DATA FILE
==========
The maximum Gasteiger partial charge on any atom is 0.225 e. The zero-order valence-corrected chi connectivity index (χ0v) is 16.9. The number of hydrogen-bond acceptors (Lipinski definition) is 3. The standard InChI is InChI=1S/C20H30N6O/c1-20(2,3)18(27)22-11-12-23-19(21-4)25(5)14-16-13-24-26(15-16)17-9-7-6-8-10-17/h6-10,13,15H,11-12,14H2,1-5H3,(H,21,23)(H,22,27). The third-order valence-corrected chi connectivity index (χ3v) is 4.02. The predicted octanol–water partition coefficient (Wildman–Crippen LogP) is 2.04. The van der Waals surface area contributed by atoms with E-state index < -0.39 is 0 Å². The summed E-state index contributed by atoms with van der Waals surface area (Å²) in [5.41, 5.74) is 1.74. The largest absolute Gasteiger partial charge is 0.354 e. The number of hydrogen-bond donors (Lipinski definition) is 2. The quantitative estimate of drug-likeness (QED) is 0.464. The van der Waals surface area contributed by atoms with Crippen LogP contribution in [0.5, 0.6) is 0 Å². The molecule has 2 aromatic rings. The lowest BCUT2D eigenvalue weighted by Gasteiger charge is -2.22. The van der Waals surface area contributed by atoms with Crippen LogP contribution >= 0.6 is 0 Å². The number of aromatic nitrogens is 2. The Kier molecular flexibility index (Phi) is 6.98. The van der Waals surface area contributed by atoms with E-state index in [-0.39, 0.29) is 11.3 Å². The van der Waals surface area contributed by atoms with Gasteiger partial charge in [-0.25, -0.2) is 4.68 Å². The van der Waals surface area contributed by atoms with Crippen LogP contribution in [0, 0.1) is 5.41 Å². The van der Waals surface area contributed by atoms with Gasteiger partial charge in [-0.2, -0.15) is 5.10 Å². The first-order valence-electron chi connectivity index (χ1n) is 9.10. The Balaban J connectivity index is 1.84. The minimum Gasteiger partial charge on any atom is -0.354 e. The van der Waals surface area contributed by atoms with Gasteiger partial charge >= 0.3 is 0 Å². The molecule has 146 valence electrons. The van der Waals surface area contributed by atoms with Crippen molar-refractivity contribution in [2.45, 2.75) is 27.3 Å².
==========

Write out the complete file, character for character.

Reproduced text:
The maximum Gasteiger partial charge on any atom is 0.225 e. The zero-order valence-corrected chi connectivity index (χ0v) is 16.9. The number of hydrogen-bond acceptors (Lipinski definition) is 3. The standard InChI is InChI=1S/C20H30N6O/c1-20(2,3)18(27)22-11-12-23-19(21-4)25(5)14-16-13-24-26(15-16)17-9-7-6-8-10-17/h6-10,13,15H,11-12,14H2,1-5H3,(H,21,23)(H,22,27). The third-order valence-corrected chi connectivity index (χ3v) is 4.02. The predicted octanol–water partition coefficient (Wildman–Crippen LogP) is 2.04. The van der Waals surface area contributed by atoms with E-state index < -0.39 is 0 Å². The summed E-state index contributed by atoms with van der Waals surface area (Å²) in [5.41, 5.74) is 1.74. The largest absolute Gasteiger partial charge is 0.354 e. The number of hydrogen-bond donors (Lipinski definition) is 2. The quantitative estimate of drug-likeness (QED) is 0.464. The van der Waals surface area contributed by atoms with Crippen LogP contribution in [0.5, 0.6) is 0 Å². The molecule has 2 aromatic rings. The lowest BCUT2D eigenvalue weighted by Gasteiger charge is -2.22. The van der Waals surface area contributed by atoms with Crippen LogP contribution >= 0.6 is 0 Å². The number of aromatic nitrogens is 2. The Kier molecular flexibility index (Phi) is 6.98. The van der Waals surface area contributed by atoms with E-state index in [-0.39, 0.29) is 11.3 Å². The van der Waals surface area contributed by atoms with Gasteiger partial charge in [-0.25, -0.2) is 4.68 Å². The van der Waals surface area contributed by atoms with Crippen LogP contribution in [0, 0.1) is 5.41 Å². The van der Waals surface area contributed by atoms with Gasteiger partial charge in [-0.2, -0.15) is 5.10 Å². The first-order valence-electron chi connectivity index (χ1n) is 9.10. The Balaban J connectivity index is 1.84. The minimum Gasteiger partial charge on any atom is -0.354 e. The van der Waals surface area contributed by atoms with Gasteiger partial charge >= 0.3 is 0 Å². The molecule has 146 valence electrons. The van der Waals surface area contributed by atoms with Crippen molar-refractivity contribution in [2.45, 2.75) is 27.3 Å².